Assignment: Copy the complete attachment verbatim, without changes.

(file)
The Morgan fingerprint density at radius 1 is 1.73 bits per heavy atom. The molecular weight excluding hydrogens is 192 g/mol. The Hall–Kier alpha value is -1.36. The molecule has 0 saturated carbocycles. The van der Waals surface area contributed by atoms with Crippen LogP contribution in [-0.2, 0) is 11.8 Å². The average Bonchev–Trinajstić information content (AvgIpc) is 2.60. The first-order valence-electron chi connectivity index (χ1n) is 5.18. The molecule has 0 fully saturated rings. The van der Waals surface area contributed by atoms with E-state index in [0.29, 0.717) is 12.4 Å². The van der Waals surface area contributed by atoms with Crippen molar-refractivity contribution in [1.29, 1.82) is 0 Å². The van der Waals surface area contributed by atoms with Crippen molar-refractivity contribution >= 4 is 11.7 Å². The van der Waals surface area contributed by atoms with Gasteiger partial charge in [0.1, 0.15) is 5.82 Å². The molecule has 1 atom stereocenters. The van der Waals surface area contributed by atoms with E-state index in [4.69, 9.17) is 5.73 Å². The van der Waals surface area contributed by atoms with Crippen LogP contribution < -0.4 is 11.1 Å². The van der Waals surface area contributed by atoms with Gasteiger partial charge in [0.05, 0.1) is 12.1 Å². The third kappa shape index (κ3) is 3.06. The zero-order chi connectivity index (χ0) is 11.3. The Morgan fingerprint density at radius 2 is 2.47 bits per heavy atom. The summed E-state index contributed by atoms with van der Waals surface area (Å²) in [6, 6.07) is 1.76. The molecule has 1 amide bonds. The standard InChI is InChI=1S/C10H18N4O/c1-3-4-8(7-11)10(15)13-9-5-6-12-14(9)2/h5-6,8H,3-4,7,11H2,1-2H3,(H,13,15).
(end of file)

The Morgan fingerprint density at radius 1 is 1.73 bits per heavy atom. The molecular weight excluding hydrogens is 192 g/mol. The Hall–Kier alpha value is -1.36. The molecule has 0 saturated carbocycles. The van der Waals surface area contributed by atoms with Crippen LogP contribution in [-0.2, 0) is 11.8 Å². The average Bonchev–Trinajstić information content (AvgIpc) is 2.60. The first-order valence-electron chi connectivity index (χ1n) is 5.18. The molecule has 0 fully saturated rings. The van der Waals surface area contributed by atoms with E-state index in [0.29, 0.717) is 12.4 Å². The van der Waals surface area contributed by atoms with Crippen molar-refractivity contribution in [1.29, 1.82) is 0 Å². The van der Waals surface area contributed by atoms with Crippen molar-refractivity contribution >= 4 is 11.7 Å². The van der Waals surface area contributed by atoms with Gasteiger partial charge in [0.1, 0.15) is 5.82 Å². The molecule has 1 atom stereocenters. The van der Waals surface area contributed by atoms with E-state index in [4.69, 9.17) is 5.73 Å². The van der Waals surface area contributed by atoms with Crippen LogP contribution < -0.4 is 11.1 Å². The van der Waals surface area contributed by atoms with Gasteiger partial charge in [0.05, 0.1) is 12.1 Å². The third kappa shape index (κ3) is 3.06. The zero-order chi connectivity index (χ0) is 11.3. The Morgan fingerprint density at radius 2 is 2.47 bits per heavy atom. The summed E-state index contributed by atoms with van der Waals surface area (Å²) in [6, 6.07) is 1.76. The molecule has 1 amide bonds. The standard InChI is InChI=1S/C10H18N4O/c1-3-4-8(7-11)10(15)13-9-5-6-12-14(9)2/h5-6,8H,3-4,7,11H2,1-2H3,(H,13,15).